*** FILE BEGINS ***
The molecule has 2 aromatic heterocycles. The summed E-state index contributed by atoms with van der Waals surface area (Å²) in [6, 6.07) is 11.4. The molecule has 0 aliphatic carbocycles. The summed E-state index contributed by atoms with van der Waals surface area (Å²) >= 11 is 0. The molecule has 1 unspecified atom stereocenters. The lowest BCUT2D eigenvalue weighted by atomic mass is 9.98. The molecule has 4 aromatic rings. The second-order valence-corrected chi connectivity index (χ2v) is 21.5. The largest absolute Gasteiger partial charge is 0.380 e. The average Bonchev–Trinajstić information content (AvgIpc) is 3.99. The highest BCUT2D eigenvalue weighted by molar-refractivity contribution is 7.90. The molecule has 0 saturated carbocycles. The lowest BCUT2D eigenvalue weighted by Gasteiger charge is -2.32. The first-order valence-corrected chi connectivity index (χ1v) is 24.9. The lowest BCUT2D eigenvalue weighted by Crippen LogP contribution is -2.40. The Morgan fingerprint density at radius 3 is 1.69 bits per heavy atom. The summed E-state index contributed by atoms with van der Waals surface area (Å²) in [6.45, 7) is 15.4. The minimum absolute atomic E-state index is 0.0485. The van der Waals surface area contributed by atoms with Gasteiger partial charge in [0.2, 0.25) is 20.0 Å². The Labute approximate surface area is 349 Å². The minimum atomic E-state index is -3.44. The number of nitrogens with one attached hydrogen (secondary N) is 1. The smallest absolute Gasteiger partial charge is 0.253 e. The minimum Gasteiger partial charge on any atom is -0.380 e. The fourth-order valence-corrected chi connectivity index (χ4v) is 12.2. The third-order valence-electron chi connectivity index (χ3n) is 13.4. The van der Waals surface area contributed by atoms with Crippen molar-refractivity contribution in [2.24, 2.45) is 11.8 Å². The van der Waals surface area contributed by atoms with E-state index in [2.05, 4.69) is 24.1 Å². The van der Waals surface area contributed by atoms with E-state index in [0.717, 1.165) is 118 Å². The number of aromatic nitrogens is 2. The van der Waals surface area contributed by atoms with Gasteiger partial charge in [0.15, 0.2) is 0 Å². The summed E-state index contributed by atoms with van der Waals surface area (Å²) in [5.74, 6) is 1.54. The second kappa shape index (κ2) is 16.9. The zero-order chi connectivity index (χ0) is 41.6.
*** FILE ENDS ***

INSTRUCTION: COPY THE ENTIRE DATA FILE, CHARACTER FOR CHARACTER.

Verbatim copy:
The molecule has 2 aromatic heterocycles. The summed E-state index contributed by atoms with van der Waals surface area (Å²) in [6, 6.07) is 11.4. The molecule has 0 aliphatic carbocycles. The summed E-state index contributed by atoms with van der Waals surface area (Å²) >= 11 is 0. The molecule has 1 unspecified atom stereocenters. The lowest BCUT2D eigenvalue weighted by atomic mass is 9.98. The molecule has 4 aromatic rings. The second-order valence-corrected chi connectivity index (χ2v) is 21.5. The largest absolute Gasteiger partial charge is 0.380 e. The average Bonchev–Trinajstić information content (AvgIpc) is 3.99. The highest BCUT2D eigenvalue weighted by molar-refractivity contribution is 7.90. The molecule has 0 saturated carbocycles. The lowest BCUT2D eigenvalue weighted by Gasteiger charge is -2.32. The first-order valence-corrected chi connectivity index (χ1v) is 24.9. The lowest BCUT2D eigenvalue weighted by Crippen LogP contribution is -2.40. The Morgan fingerprint density at radius 3 is 1.69 bits per heavy atom. The summed E-state index contributed by atoms with van der Waals surface area (Å²) in [6.45, 7) is 15.4. The minimum absolute atomic E-state index is 0.0485. The van der Waals surface area contributed by atoms with Gasteiger partial charge in [0.2, 0.25) is 20.0 Å². The Labute approximate surface area is 349 Å². The minimum atomic E-state index is -3.44. The number of nitrogens with one attached hydrogen (secondary N) is 1. The smallest absolute Gasteiger partial charge is 0.253 e. The minimum Gasteiger partial charge on any atom is -0.380 e. The fourth-order valence-corrected chi connectivity index (χ4v) is 12.2. The third-order valence-electron chi connectivity index (χ3n) is 13.4. The van der Waals surface area contributed by atoms with Crippen molar-refractivity contribution in [2.24, 2.45) is 11.8 Å². The van der Waals surface area contributed by atoms with E-state index in [2.05, 4.69) is 24.1 Å². The van der Waals surface area contributed by atoms with E-state index in [0.717, 1.165) is 118 Å². The number of aromatic nitrogens is 2. The van der Waals surface area contributed by atoms with Gasteiger partial charge in [0.15, 0.2) is 0 Å². The summed E-state index contributed by atoms with van der Waals surface area (Å²) in [5.74, 6) is 1.54. The second kappa shape index (κ2) is 16.9. The zero-order chi connectivity index (χ0) is 41.6.